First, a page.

Here Was Cuba
Ireland, 2013, 75 Minute Running Time
Genre/Subjects: Biographical, Historical/Period, Psychological, War
Language: English, Russian, Spanish English Sub-Titles
“A nation that forgets its past has no future.”—Winston Churchill
That Americans know more about the Kardashians than about the Cuban Missile Crisis is a sad state of affairs. Why do we choose to shun history? Nuclear weapons are more numerous now than during the crisis, and owned by even more “hostile” nations. Apocalyptic science-fiction films have perhaps desensitized us to the concept of the end of the world, but in October 1962, Armageddon was a very real possibility. And until this technology is eradicated, it could be again.
Directors John Murray and Emer Reynolds walk a fine line between documentary and thriller; archival footage intercut with shots of modern-day Havana, Moscow, and Washington erases the distance between then and now. We see the threat through the eyes of the past, and understand the existential fear of nuclear war. John F. Kennedy, Nikita Khrushchev, and Fidel Castro are presented as real people, not just names in a history book. Murray and Reynolds interview key surviving U.S. and Russian figures from the crisis as they make painfully clear that “at key moments in history, personality makes a difference”; that we are all, at the end of the day, men; and that “there is no room for error with a nuclear weapon.” Here Was Cuba is a chilling, thought-provoking film that will make you pay closer attention to contemporary world politics and how we got here. History does not happen by chance.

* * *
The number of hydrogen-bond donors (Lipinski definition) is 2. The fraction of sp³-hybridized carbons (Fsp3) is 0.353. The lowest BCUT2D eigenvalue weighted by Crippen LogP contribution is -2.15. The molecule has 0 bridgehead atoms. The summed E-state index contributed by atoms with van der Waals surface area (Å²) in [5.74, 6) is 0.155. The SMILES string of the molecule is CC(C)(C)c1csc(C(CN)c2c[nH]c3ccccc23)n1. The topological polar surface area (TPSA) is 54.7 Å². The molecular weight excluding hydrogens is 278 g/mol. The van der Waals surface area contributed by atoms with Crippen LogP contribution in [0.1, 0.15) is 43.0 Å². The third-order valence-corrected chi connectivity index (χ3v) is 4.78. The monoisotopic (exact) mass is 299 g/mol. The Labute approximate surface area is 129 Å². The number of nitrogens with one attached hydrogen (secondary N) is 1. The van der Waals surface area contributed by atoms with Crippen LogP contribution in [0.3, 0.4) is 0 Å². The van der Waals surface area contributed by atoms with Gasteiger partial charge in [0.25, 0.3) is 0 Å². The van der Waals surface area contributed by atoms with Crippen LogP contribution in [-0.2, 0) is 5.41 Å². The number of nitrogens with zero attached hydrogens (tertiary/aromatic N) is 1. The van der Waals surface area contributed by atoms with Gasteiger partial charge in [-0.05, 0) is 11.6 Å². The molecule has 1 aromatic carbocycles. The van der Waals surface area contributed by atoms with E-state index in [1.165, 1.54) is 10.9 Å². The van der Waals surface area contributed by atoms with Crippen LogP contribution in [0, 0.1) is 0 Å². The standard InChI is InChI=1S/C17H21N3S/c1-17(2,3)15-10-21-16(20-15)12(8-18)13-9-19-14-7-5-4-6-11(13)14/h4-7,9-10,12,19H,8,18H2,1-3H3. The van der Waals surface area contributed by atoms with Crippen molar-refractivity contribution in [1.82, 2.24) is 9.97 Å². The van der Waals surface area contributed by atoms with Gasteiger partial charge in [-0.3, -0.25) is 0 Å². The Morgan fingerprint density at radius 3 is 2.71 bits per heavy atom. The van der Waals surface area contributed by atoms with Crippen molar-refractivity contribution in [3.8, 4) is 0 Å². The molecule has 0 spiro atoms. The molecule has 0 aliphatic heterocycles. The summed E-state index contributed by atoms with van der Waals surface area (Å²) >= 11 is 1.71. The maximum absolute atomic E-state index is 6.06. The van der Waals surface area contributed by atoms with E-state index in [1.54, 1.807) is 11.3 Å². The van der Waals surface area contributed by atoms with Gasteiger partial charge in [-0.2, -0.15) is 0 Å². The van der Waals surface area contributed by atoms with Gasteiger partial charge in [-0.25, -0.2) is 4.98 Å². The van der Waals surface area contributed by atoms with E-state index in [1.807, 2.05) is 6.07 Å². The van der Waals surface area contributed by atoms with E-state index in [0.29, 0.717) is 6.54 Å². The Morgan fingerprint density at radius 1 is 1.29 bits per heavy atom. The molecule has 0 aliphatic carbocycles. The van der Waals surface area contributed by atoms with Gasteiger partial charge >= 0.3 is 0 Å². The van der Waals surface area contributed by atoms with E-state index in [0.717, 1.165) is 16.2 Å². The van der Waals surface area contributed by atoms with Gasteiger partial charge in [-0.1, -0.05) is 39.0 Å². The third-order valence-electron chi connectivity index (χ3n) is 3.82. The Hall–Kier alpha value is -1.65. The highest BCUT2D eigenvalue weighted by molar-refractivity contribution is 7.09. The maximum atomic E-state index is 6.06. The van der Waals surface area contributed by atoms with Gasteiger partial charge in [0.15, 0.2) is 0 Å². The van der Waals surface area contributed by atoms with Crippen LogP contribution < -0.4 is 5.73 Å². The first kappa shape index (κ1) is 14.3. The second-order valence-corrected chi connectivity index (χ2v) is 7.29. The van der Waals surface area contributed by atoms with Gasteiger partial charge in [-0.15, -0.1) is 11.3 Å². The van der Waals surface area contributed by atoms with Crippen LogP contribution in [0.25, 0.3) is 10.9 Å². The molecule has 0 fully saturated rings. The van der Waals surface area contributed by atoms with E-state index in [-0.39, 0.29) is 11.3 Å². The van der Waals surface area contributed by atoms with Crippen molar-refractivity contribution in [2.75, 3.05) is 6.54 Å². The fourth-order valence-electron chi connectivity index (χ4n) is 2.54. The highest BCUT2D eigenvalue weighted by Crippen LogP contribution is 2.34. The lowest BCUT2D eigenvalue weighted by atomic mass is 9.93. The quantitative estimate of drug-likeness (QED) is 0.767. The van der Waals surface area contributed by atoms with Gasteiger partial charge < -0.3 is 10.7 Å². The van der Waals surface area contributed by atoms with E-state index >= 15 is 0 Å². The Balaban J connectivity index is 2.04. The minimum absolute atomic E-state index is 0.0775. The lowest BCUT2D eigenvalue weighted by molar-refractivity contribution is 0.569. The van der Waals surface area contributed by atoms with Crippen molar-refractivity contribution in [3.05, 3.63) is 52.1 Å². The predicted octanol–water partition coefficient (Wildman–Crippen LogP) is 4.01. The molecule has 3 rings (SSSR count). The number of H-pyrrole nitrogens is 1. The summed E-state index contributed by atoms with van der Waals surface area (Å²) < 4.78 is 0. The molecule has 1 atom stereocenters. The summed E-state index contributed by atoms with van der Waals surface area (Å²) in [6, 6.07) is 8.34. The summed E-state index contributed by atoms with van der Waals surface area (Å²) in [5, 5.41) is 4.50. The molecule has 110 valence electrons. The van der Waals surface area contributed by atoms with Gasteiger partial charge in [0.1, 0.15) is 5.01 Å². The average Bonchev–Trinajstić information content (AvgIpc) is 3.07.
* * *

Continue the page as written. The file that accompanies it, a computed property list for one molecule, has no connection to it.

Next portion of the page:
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DIRECTOR: John Murray, Emer Reynolds
Producer: John Murray, Siobhan Ward
Editor: Emer Reynolds
Cinematographer: Kate McCullough